Bhutia Basti Gompa: Situated 1 km out of town, this monastery is built against the spectacular backdrop of the Kanchenjunga Mountains. The shrine located here, earlier stood on the Observatory Hill. It is built in Tibeto-Nepalese architecture and is a storehouse of ancient Buddhist texts and artifacts, including the original volume of the Tibetan Book of the Dead.

Tiger Hill: This is the highest point in the area and is located about 14 kms from Darjeeling. The best time to visit it is early morning, when the first rays of the sun create a dramatic effect on the distant Himalayan peaks. And if you're lucky you just might also catch a glimpse of Mount Everest. Carry your camera and some warm clothing, since the altitude makes it bone-jarringly cold.

Darjeeling Toy Train: Built in the late 19th century, the Darjeeling Himalayan Railway is today a World Heritage sight, only the second railway to have made it to that list. Built through a zigzag of tracks, the distance of almost 87 kms between Kurseong and Ghoom takes almost the entire day. And it's worth it! En route, you pass through rhododendron slopes, rolling hills and spectacular views of the Kanchenjunga, and cross villages with quaint names like Margaret's Hope, and chug past the front doors of houses that have red-tiles and potted-flowers.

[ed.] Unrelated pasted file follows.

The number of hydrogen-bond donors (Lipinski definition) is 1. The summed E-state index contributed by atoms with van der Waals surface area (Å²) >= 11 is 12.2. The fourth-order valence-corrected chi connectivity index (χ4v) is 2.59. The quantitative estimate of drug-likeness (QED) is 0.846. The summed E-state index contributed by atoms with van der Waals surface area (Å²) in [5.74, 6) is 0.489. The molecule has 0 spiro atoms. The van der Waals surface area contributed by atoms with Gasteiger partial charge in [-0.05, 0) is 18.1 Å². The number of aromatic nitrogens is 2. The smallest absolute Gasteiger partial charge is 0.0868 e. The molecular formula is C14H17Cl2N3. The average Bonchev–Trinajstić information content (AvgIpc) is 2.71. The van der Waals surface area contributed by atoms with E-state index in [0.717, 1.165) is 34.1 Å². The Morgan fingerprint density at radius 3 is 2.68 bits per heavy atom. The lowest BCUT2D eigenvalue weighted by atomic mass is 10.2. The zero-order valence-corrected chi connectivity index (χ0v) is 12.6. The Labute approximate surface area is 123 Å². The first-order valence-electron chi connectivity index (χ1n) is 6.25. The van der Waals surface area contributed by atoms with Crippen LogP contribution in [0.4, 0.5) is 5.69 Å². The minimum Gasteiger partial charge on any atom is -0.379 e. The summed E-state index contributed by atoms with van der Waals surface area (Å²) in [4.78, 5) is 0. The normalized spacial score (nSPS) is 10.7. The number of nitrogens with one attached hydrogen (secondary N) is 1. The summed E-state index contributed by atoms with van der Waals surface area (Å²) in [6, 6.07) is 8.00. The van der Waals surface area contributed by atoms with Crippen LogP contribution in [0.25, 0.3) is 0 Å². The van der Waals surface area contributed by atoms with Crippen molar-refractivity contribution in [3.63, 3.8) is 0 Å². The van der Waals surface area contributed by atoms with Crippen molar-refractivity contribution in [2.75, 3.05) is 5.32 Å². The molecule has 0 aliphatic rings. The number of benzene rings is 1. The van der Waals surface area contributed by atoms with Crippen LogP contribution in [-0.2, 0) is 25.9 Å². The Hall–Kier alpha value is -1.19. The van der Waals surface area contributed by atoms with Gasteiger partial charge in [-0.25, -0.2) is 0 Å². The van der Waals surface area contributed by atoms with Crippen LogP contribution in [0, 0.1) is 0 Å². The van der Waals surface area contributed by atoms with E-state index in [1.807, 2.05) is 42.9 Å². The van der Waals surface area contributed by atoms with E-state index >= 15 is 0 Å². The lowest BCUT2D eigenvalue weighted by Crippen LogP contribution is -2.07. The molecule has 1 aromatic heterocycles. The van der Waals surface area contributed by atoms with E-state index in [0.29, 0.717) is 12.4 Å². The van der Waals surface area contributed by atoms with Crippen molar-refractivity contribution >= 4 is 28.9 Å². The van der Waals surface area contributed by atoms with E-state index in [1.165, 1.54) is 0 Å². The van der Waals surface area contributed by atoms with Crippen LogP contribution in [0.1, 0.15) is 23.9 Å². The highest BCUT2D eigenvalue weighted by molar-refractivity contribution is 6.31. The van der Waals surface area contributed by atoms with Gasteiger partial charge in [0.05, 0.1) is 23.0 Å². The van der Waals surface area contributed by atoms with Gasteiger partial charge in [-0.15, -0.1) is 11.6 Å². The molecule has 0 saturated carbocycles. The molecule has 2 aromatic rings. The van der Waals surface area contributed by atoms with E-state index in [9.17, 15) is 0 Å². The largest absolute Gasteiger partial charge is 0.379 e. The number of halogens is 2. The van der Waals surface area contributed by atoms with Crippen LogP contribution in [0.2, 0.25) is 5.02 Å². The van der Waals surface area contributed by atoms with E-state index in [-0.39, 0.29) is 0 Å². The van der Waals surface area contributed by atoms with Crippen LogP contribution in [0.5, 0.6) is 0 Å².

Gardens: As picturesque as Darjeeling is, head out to the numerous gardens and parks. Head out to the Shrubbery, behind Raj Bhavan, and the Lloyd Botanical Gardens that offers several varieties of flowers and orchids. Also you can catch a view of the Kanchenjunga Range and Singalila Valley. The Bengal Natural History Museum is excellent for garnering information on the varied Himalayan fauna and Bengal wildlife.
Open from 10am-4pm
Entry fee: Rs 2

Padmaja Naidu Zoological Park: Other than the usual animals here, this zoological park is home to the Snow Leopard Breeding Center, the only place in the world where breeding of snow leopards in captivity has been successful. Led by Kiran Moktan, who dedicated his life to this program, catching a glimpse of the adorable cubs gamboling with their mother, is an ultimate experience. Remember to maintain silence when visiting the enclosure. While walking out, keep an eye on the trees nearby to sight the elusive red panda!